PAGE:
BOISE, Idaho — On its 88th day, the 2023 session of the Idaho Legislature is over.
The House and Senate both adjourned sine die during the noon hour Thursday. Unlike some sessions in years past, the final day didn't have hours of protracted debate over a "going-home" bill, but it did have some drama.
In its final action before moving to adjourn, the House voted on whether to override or sustain Gov. Brad Little's veto of House Bill 314, the Children's School and Library Protection Act. The bill, which was amended from its original version before going to the governor's desk, would allow a parent or guardian to sue a school or library for damages if their child accessed material deemed obscene or harmful.
The Senate went at ease, preparing to take its own vote in the event that the House overrode the veto. However, the governor's veto stood — by one vote. The final tally in the House was 46 in favor of overriding the veto, 24 against, just short of the 2/3 supermajority needed to override.
Rep. Brooke Green (D-Boise) said it should not have been that close.
In a Twitter post after the House adjourned, Green said, "I admit, I hit the wrong button," adding that she intended to vote "no" on overriding the veto.
"I did try to change my vote, but the request was objected to by Rep. Brent Crane (R-Nampa)," Green wrote. "Mark my words — I do not support HB314 and I do support the governor's veto. My apologies."
Laura Guido with our news partner Idaho Press reported that when Green tried to change her vote, lawmakers had moved through too many orders of business under House rules. Rep. Green had asked for unanimous consent to be allowed to change it anyway. Crane's objection blocked a vote change.
Minutes after the move to override the veto of HB 314 died in the House, the Senate also voted to adjourn.
Gov. Little vetoed two other bills this session: One that would have allowed parents to teach their children to drive in lieu of a more formal public school or private driver education program, and a property tax measure that also would have removed a March date from Idaho's election calendar. The March election date is typically dedicated to school bond or levy measures.
Measures that sparked notable controversy but did receive the governor's signature included a ban on gender-affirming surgery and other related treatment for minors, a prohibition on helping minors travel out of the state in order to obtain an abortion without a parent's permission, a so-called "bathroom bill" requiring public schools to maintain separate restrooms and changing facilities based on biological sex, and authorization of execution by firing squad in the event that lethal-injection drugs could not be obtained. The ACLU has already announced plans to sue the state over the bill on transgender treatment.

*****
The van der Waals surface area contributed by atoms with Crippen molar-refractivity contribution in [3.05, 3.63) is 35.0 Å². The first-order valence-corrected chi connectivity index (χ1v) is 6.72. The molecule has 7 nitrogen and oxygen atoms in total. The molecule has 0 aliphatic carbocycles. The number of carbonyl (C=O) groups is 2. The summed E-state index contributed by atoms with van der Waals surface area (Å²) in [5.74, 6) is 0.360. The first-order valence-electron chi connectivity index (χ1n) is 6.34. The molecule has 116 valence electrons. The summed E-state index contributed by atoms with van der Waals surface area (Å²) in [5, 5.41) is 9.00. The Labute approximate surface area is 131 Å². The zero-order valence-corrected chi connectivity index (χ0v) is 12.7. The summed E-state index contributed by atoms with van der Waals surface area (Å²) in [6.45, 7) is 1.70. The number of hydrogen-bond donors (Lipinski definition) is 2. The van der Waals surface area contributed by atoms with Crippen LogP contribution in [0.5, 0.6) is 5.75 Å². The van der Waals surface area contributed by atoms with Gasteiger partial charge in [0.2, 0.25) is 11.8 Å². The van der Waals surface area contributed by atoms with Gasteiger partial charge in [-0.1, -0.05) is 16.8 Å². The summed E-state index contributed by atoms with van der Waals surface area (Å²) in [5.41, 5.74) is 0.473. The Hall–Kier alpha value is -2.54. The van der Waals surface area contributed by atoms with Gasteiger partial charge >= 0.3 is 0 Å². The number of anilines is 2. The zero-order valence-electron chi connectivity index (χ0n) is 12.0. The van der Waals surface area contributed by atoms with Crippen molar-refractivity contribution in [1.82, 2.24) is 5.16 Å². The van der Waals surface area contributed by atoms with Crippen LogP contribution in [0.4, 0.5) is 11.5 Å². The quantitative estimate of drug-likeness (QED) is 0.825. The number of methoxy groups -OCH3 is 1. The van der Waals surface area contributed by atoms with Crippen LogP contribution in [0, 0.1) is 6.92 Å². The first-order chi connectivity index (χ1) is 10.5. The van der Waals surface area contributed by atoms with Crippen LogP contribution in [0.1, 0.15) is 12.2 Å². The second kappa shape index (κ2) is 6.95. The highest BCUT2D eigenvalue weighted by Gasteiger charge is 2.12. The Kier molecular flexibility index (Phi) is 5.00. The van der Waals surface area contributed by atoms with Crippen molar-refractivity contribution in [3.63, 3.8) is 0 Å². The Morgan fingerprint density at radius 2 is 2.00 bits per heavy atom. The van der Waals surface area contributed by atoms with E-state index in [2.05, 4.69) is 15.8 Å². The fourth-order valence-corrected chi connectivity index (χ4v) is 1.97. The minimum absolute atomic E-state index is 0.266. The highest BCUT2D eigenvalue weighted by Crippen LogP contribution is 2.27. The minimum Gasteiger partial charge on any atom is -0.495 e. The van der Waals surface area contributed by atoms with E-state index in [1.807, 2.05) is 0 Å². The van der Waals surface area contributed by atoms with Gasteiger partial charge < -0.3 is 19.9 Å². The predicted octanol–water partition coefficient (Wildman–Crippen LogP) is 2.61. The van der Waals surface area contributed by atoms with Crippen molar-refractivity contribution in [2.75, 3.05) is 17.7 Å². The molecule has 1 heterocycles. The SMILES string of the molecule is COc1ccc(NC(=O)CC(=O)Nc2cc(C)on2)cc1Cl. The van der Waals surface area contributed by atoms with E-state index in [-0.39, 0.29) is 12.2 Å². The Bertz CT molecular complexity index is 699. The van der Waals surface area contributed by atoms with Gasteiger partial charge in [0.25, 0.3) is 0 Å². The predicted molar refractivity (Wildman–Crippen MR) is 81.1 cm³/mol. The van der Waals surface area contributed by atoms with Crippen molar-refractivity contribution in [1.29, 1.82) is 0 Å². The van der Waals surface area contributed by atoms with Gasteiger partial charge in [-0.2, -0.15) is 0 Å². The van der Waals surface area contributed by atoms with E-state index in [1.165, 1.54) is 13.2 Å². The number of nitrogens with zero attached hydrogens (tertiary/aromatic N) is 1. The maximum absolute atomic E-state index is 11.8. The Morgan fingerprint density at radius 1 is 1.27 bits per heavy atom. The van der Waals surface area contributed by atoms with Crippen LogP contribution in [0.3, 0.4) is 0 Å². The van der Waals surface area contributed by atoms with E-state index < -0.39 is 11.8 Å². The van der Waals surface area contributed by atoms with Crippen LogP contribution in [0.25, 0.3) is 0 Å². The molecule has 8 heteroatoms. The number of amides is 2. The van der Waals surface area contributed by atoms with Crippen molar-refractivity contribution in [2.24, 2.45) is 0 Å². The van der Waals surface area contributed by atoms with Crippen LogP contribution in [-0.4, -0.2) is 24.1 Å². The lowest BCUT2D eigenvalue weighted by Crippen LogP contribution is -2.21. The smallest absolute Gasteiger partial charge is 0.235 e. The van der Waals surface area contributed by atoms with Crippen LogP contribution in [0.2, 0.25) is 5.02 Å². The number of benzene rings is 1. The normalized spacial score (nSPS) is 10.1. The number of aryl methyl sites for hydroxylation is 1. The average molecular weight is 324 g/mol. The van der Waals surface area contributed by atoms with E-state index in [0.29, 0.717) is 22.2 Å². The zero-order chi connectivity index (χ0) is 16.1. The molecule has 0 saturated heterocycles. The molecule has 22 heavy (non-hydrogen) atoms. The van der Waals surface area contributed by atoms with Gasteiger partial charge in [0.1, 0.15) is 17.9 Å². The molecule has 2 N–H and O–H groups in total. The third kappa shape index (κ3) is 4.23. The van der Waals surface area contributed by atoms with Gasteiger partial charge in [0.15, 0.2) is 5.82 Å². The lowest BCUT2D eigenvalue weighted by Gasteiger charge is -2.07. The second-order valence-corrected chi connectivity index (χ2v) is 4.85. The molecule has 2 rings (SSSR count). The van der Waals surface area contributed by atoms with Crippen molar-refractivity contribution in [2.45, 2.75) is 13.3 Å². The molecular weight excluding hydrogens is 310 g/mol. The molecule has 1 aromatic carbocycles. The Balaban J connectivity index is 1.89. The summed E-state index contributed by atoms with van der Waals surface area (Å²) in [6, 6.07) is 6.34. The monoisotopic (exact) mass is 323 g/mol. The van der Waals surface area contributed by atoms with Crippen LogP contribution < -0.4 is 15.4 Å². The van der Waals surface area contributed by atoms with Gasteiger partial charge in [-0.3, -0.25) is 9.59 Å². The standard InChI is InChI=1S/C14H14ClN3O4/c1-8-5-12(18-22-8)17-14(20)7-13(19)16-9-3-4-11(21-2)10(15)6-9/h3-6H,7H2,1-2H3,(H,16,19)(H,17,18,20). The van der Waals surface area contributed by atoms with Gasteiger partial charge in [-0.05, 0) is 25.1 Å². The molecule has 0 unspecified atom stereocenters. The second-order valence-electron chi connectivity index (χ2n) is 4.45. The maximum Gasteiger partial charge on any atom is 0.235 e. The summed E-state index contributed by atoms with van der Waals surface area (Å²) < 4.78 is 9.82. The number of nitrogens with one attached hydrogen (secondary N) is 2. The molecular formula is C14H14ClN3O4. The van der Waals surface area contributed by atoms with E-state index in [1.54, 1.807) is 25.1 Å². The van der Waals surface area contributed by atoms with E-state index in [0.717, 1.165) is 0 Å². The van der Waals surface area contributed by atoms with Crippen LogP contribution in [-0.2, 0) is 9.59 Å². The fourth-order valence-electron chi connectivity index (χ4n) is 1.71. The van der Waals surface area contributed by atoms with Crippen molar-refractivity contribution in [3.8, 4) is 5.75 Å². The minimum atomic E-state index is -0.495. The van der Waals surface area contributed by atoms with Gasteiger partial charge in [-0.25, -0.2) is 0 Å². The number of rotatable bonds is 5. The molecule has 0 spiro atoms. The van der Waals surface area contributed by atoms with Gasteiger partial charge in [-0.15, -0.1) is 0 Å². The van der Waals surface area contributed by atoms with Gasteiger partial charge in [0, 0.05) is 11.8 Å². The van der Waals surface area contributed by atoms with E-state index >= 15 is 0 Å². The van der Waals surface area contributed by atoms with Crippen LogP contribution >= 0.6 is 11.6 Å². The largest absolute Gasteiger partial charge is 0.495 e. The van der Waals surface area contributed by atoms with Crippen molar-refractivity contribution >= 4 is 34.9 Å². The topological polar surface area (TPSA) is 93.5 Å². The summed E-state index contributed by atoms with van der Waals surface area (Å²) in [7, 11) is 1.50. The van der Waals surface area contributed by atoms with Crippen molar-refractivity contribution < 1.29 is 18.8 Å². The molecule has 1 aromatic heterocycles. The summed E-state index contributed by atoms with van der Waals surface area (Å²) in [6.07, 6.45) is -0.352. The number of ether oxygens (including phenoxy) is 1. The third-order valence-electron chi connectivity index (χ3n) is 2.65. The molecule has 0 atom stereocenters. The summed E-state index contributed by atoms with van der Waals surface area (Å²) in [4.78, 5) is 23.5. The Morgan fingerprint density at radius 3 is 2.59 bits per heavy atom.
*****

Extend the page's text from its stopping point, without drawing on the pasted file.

After both chambers of the Legislature adjourned, House Minority Leader Ilana Rubel, D-Boise, blasted the prohibition on treatment for transgender youth.
"This was brought by people who have no dog in the fight, who just want to tell someone else what to do," Rubel said. "So that sends a pretty frightening message to the people of Idaho. I think it sends a very, very disturbing message about how these lives are valued."
In his State of the State address at the beginning of the session, Gov. Little outlined his "Idaho First" plan. After the Legislature adjourned Thursday, his office issued a news release highlighting which parts of the plan are being enacted. They include:
- Idaho Launch expansion: The Legislature approved providing $8,000 grants for qualifying high school graduates to use at any Idaho community college, career-technical program or workforce training provider starting 2024.
- Teacher pay raises and other education investments: State funding for public schools is increasing by 16.4% for Fiscal Year 2024, which begins July 1. The Legislature approved increasing starting teacher salaries to $47,477 per year; also, increasing pay for all teachers and classified staff.
- School choice: The Legislature approved making permanent the Empowering Parents grant program to help families cover education expenses outside of the classroom. Lawmakers also approved expanding parents' ability to choose "the best public school for their child, regardless of their ZIP code."
- Property tax relief: The Legislature passed $117 million in ongoing property tax relief and $20 million in one-time relief for FY 2024.
- Public safety: The governor and Legislature increased pay for law enforcement officers, resources to fight fentanyl, and behavioral health resources "for Idahoans in need."
- Transportation, water and infrastructure: The governor and Legislature "fully funded the known ongoing transportation safety gap, making Idaho roads safer," the governor's office said. The also leveraged federal funds to increase broadband capacity and appropriated funds to expand wastewater and drinking water projects. Also, the governor's office said, "outdoor recreation opportunities will be improved with added investments in state parks."
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